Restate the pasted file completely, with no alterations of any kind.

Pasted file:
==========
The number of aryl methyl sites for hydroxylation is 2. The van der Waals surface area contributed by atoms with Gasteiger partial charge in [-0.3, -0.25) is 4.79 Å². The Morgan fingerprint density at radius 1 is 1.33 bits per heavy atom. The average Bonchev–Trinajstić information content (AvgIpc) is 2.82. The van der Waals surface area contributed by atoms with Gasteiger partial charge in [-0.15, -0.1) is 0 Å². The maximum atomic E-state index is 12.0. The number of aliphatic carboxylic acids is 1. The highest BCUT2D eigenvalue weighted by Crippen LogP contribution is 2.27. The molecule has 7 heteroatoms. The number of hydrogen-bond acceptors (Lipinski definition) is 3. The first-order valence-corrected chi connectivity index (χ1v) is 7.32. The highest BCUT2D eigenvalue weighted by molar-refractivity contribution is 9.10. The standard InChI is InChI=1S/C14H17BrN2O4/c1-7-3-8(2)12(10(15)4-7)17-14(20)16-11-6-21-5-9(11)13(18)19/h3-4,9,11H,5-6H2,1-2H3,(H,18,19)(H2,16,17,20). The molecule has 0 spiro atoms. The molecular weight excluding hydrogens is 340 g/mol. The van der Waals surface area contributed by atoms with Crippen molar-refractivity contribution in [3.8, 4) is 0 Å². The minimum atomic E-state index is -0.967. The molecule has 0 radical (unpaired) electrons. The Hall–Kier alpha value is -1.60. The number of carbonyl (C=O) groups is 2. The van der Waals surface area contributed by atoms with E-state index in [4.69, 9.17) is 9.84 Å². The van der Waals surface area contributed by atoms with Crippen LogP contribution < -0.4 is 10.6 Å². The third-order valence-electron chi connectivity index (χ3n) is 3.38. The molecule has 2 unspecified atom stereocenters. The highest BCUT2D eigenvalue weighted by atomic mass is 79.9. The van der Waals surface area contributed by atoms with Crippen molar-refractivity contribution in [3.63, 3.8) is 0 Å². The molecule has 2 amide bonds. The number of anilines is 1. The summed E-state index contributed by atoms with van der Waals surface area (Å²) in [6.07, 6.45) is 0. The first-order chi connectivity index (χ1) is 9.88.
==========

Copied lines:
The number of aryl methyl sites for hydroxylation is 2. The van der Waals surface area contributed by atoms with Gasteiger partial charge in [-0.3, -0.25) is 4.79 Å². The Morgan fingerprint density at radius 1 is 1.33 bits per heavy atom. The average Bonchev–Trinajstić information content (AvgIpc) is 2.82. The van der Waals surface area contributed by atoms with Gasteiger partial charge in [-0.15, -0.1) is 0 Å². The maximum atomic E-state index is 12.0. The number of aliphatic carboxylic acids is 1. The highest BCUT2D eigenvalue weighted by Crippen LogP contribution is 2.27. The molecule has 7 heteroatoms. The number of hydrogen-bond acceptors (Lipinski definition) is 3. The first-order valence-corrected chi connectivity index (χ1v) is 7.32. The highest BCUT2D eigenvalue weighted by molar-refractivity contribution is 9.10. The standard InChI is InChI=1S/C14H17BrN2O4/c1-7-3-8(2)12(10(15)4-7)17-14(20)16-11-6-21-5-9(11)13(18)19/h3-4,9,11H,5-6H2,1-2H3,(H,18,19)(H2,16,17,20). The molecule has 0 spiro atoms. The molecular weight excluding hydrogens is 340 g/mol. The van der Waals surface area contributed by atoms with Crippen molar-refractivity contribution in [3.8, 4) is 0 Å². The minimum atomic E-state index is -0.967. The molecule has 0 radical (unpaired) electrons. The Hall–Kier alpha value is -1.60. The number of carbonyl (C=O) groups is 2. The van der Waals surface area contributed by atoms with E-state index in [4.69, 9.17) is 9.84 Å². The van der Waals surface area contributed by atoms with Crippen LogP contribution < -0.4 is 10.6 Å². The third-order valence-electron chi connectivity index (χ3n) is 3.38. The molecule has 2 unspecified atom stereocenters. The highest BCUT2D eigenvalue weighted by atomic mass is 79.9. The van der Waals surface area contributed by atoms with Crippen molar-refractivity contribution in [3.63, 3.8) is 0 Å². The molecule has 2 amide bonds. The number of anilines is 1. The summed E-state index contributed by atoms with van der Waals surface area (Å²) in [6.07, 6.45) is 0. The first-order chi connectivity index (χ1) is 9.88.